The couple’s brief reunion lasted just six months, then the Duke left for Portugal, never to see Augusta — whom he left virtually penniless — again.
‘He was created Duke of Sussex in 1801 (they had married in 1793) and though they lived apart his wife started to call herself the Duchess of Sussex,’ wrote Kenneth Rose. ‘It was an act calculated to create embarrassment. She needed money.’
The new Duke and Duchess of Sussex wave during their carriage procession on Castle Hill outside Windsor Castle in Windsor, on May 19, after their wedding ceremony
By this time, she and Augustus had been married for seven years, even though the royal couple had spent less than a year together as man and wife, and both had been serially unfaithful.
According to documents lodged in the Royal Archives at Windsor, the Duchess chased her husband to Lisbon trying to get money out of him and managed to secure a £4,000-a-year maintenance deal.
In return, to stop her from calling herself the Duchess of Sussex — which she was determined do, no matter what the King ordered — an agreement was reached that she would change her name by special royal licence to Lady Augusta de Ameland, a title chosen by a royal courtier after research of her ancestry.
The children, whether fathered by the prince or not, would not be accorded royal status and additionally would be known by the surname of d’Este, again a name based on her ancestry.
Meanwhile, the Duke was busy fathering an illegitimate child by a woman who lived close to Windsor Castle. This baby, Lucy Beaufoy, grew up to be the great-grandmother of Dame Anna Neagle, popular British film actress of the 1940s and 1950s.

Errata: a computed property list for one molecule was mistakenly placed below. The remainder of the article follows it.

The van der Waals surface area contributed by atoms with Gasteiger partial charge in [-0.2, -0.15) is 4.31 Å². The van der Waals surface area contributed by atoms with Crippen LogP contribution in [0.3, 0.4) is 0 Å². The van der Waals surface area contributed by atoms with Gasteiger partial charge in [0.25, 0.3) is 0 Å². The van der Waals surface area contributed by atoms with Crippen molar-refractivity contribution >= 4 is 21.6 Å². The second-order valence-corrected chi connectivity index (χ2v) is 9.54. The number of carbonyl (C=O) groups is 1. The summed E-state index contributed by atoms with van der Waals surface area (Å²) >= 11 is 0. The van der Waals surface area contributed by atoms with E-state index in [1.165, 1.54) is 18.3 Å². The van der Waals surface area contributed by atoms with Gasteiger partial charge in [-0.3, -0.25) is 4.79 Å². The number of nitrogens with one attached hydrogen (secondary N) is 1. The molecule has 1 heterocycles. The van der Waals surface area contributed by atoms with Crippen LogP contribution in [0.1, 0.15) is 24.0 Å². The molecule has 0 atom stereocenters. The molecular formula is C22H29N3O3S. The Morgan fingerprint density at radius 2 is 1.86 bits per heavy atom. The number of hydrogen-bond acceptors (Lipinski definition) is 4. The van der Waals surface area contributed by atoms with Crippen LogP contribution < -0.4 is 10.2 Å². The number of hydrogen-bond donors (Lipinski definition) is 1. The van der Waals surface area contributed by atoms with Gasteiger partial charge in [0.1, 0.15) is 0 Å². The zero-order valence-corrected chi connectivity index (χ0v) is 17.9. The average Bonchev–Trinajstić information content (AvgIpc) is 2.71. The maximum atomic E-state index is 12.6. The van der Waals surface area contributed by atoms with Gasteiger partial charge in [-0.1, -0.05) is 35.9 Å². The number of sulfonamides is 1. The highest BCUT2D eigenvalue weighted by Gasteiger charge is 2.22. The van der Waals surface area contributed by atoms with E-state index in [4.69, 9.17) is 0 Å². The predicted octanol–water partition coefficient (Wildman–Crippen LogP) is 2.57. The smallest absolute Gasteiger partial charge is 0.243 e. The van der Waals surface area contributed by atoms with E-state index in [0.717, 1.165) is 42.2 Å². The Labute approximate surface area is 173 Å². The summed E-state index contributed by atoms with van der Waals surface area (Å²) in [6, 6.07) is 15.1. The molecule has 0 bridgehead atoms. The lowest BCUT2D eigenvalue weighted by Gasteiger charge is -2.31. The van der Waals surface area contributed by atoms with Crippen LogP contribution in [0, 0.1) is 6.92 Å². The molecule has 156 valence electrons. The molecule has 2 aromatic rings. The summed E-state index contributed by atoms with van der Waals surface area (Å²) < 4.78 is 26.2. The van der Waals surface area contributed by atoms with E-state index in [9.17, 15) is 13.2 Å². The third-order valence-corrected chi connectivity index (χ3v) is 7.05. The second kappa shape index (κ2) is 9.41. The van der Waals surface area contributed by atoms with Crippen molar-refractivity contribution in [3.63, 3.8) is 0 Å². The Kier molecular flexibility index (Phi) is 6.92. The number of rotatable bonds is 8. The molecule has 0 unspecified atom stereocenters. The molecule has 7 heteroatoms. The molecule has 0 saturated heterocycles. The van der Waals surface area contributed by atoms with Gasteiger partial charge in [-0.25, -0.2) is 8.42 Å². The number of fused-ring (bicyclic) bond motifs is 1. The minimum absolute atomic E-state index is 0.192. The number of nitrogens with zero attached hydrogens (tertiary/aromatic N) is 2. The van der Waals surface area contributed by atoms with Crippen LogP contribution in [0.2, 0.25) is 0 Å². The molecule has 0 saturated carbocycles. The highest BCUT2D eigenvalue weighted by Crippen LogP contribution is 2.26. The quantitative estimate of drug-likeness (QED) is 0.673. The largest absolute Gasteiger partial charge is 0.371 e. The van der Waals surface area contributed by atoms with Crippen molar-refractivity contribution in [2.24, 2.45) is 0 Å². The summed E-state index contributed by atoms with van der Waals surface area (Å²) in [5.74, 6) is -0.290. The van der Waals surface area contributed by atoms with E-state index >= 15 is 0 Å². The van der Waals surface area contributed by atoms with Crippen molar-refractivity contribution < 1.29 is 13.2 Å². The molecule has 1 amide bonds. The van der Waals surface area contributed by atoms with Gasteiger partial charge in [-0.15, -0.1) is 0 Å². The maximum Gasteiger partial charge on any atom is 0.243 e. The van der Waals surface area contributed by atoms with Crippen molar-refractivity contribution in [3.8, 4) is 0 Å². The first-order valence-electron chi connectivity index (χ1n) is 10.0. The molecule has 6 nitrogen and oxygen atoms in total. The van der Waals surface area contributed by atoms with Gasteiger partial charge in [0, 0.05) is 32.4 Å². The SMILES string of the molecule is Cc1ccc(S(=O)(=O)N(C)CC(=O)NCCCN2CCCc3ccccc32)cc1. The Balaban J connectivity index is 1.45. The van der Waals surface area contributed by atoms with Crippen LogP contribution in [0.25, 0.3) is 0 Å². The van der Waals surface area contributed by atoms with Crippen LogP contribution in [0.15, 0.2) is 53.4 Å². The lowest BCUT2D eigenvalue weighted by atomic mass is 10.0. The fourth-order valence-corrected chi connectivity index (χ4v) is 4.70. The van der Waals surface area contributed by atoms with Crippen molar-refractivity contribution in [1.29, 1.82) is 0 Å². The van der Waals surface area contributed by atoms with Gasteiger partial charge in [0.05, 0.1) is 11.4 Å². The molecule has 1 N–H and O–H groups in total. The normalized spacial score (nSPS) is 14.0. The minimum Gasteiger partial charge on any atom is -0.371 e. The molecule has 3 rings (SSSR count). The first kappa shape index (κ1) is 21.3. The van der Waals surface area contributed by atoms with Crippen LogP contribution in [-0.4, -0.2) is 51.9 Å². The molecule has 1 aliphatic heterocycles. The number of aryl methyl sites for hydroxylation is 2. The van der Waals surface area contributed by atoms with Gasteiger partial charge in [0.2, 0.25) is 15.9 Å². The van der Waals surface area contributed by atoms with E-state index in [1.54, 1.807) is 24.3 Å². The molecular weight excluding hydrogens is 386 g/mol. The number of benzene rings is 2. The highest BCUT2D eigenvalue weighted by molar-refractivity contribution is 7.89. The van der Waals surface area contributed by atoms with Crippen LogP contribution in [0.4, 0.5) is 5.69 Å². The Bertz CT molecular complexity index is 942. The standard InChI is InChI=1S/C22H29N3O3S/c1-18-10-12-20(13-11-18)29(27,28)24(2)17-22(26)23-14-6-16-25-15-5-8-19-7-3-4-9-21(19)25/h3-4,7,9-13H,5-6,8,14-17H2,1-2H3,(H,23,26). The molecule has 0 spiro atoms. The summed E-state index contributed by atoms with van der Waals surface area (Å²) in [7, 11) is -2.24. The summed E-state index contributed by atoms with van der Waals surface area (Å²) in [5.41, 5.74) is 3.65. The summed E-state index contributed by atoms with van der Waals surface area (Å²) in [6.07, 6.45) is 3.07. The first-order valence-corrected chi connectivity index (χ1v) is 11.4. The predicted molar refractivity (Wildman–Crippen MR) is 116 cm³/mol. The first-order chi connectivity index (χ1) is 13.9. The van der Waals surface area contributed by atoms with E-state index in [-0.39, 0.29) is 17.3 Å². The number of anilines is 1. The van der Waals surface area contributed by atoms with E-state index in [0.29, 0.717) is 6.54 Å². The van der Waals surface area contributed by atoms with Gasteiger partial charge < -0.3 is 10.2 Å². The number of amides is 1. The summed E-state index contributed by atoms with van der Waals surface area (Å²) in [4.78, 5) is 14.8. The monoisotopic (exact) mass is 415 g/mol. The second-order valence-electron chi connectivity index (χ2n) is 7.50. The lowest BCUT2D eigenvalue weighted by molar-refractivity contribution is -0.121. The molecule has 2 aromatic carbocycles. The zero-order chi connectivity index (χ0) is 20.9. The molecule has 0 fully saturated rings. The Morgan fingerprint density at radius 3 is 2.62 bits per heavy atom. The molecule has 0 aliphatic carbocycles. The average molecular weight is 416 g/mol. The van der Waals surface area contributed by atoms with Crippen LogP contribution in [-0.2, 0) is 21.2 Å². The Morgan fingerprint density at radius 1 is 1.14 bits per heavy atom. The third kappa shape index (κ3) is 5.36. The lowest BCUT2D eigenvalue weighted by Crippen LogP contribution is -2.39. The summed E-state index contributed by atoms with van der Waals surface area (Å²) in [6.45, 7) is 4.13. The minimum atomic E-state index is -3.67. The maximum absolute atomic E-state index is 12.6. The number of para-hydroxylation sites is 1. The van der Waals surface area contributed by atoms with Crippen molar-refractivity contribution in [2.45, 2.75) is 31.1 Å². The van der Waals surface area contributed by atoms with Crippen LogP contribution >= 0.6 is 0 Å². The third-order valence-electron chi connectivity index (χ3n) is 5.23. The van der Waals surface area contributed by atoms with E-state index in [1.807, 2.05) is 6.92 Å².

Princess Anne in 2014 officially recognised the royal connection with ‘Regal Neagle’, as she was known, by unveiling a commemorative stone on the family vault in London.
For the first Duke and Duchess of Sussex, it was a case of marry in haste and repent at leisure. For people like them there was no such thing as divorce, and they were shackled to each other for life. Money, ambition and betrayal tarnished their marriage, and it’s reassuring to think that nothing of such magnitude could ever occur to the lives of Harry and Meghan today.
So what happened to the Duchess of Sussex and her Duke? And to the third member of this regal menage-a-trois, Lord Archibald?
The Duke of Sussex and the Duchess of Sussex depart after their wedding ceremony at St George’s Chapel at Windsor Castle on May 19
Augusta was banished to Ramsgate in Kent, where she lived in obscurity until a scandal erupted over secret payments to her from royal funds, uncovered by a famous piece of investigative journalism in 1820 titled The Black Book, Or Corruption Unmasked, by author John Wade.
According to Wade, she was being paid lump sums for ‘services rendered to the planters of Barbados’ — yet she had absolutely no connection with the planters of Barbados. It was the Royal Family’s back-door method of paying off her debts without ever acknowledging the fact she had borne the King’s grandson.
There was more controversy to follow. Her husband had to bring a legal action to stop her using the royal coat of arms, and another to stop her children, encouraged by their mother, from calling themselves ‘Prince’ and ‘Princess’.
In the small town of Ramsgate, she was still known — despite all the legal argy-bargy — as the Duchess of Sussex. When she died at the age of 69, a thoroughfare in the town was named Sussex Street in her honour.
Her lover Lord Archibald never married. As for the Duke, he waited for Augusta’s death before marrying again, at the age of 58, to his long-time mistress, Lady Cecilia Buggin.
But still a peaceful life was denied him. This marriage, too, was declared null and void under the Royal Marriages Act because the Duke had not got the King’s permission, and in the eyes of the royal court Cecilia was no more his wife than Augusta had been.
The Duke was so mortified by the treatment meted out to him by his own family that he refused, on his death, to be interred at Windsor — a place from which his wife would be excluded — and preferred instead to be buried in the public cemetery in Kensal Green, north London.
No doubt Harry and Meghan will enjoy a far happier, rather longer and infinitely more honorable marriage. In any event, it can never match the woeful tale of their infamous namesakes.